Search on SLJ.com ....
Subscribe to SLJ
100 Scope Notes
Inside 100 Scope Notes

Book Review: The Underneath

theunderneath Book Review: The UnderneathThe Underneath
By Kathi Appelt
Illustrated by David Small
Atheneum
ISBN: 9781416950585
$16.99
Grades 4-6
In Stores

*Best New Books*

I’m a skeptical reviewer. I’m prone to be disappointed in the books I read if they don’t live up to my hopes. It’s a curse. Until I started hearing the rave reviews, “The Underneath” is not a book that I would typically be be inclined to pick up. I’m glad I put my prejudices aside. While there will be much deserved debate about its kid friendliness, to my 27 year old eyes this story is fantastic. Sure to cast a big shadow in the discussion when “Best Books of Aught 8″ lists start coming together. Destined to stick with you long after putting it down.

It’s appropriate that Louis Sachar is quoted on the cover – the twin story line format (one ancient, one current) of his outstanding “Holes” is also present in “The Underneath”. An abandoned calico cat is lured deep into the bayou by the baying of an old hound dog, Ranger. The dog’s tortured owner, Gar Face, an alcoholic, is obsessed with the hunt of an elusive 100 foot long alligator. The cat gives birth to two kittens (Sabine and Puck) underneath Gar Face’s porch. Eventually they are discovered and the family is split up. Meanwhile, in a clay jar buried deep underneath a dying tree lives Grandmother Moccasin, who has a story of her own that will come to affect the lives of our main characters.

It took me a while to fully buy in to this story. I went through the first half not knowing what to think. A little too “listen to the language of the trees” perhaps. At about the halfway point I was hooked. For the last third it was an absolute page turner. The ending is what any reader hopes for: thrilling and satisfying.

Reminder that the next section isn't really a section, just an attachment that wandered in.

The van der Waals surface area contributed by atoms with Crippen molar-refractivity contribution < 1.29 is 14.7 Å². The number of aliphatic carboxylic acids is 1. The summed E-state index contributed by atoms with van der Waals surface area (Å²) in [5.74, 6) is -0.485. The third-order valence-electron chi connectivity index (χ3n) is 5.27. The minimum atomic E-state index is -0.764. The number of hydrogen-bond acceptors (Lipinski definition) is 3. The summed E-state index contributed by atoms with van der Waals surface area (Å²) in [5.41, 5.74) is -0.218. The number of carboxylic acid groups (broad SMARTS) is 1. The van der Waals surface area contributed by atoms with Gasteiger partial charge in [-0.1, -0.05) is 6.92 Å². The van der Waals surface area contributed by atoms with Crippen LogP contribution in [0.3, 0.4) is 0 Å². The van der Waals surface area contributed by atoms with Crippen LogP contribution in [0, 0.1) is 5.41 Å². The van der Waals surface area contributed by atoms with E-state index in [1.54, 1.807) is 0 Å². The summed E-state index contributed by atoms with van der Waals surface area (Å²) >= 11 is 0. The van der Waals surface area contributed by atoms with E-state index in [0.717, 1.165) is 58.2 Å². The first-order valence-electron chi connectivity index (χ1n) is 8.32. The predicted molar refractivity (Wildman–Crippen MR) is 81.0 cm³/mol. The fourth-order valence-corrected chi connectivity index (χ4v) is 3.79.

In “The Underneath” words aren’t just words, they’re physical matter. Words can be breathed in, coughed out, and they can roll you over. Words, and the emotions they embody, figure prominently in this story.

Does it suffer from children’s lit for adults syndrome? There is a possibility. The story’s poetic quality will be too lyrical for many young readers. The sophisticated style of its descriptions will require a sophisticated reader to appreciate them. That may throw some off, since so much of this tale is wrapped up in the language used. This one is for upper elementary, to be sure.

This much I know: you’ll be thinking about “The Underneath” for a while after you’ve turned the last page. Not many books do that. An outstanding novel.

Check out the book trailer

(Courtesy of the new and outstanding children’s lit blog Library Voice)

[youtube=http://www.youtube.com/watch?v=eZ4Ds1Yub3Q]

Also reviewed by A Fuse #8 Production, A Year of Reading, Educating Alice, Seven Impossible Things Before Breakfast, Kids Lit.

Find this books at your local library with WorldCat.

share save 171 16 Book Review: The Underneath
About Travis Jonker

Travis Jonker is an elementary school librarian in Michigan. He writes reviews (and the occasional article or two) for School Library Journal and is a member of the 2014 Caldecott committee. You can email Travis at scopenotes@gmail.com, or follow him on Twitter: @100scopenotes.

Comments

  1. Mary Lee says:

    That’s a really good point about the connection between the structure of The Underneath and the structure of Holes! I hadn’t thought of that!

    So far, the only things that have disappointed me about this book are the illustrations and the trailer.

    • Jasleen says:

      Tailer?!?!
      and yea holes is a lot like this too huh…
      its funny cause holes was really good but i thought that the ending of the movie was really weak…oh well

  2. Scope Notes says:

    I say it’s a good way to put together a story. It makes it that much better when it all connects at the end. Long live the twin story line!

  3. Jasleen says:

    I really liked this book and I just wanted to say I read it when I was twelve. Not that important, but I just wanted to be called “sophisticated” cause i understood all of it. Plus i just wanted to say this book was beautiful. It’s so hard to put into words just how great it really is.

Speak Your Mind

*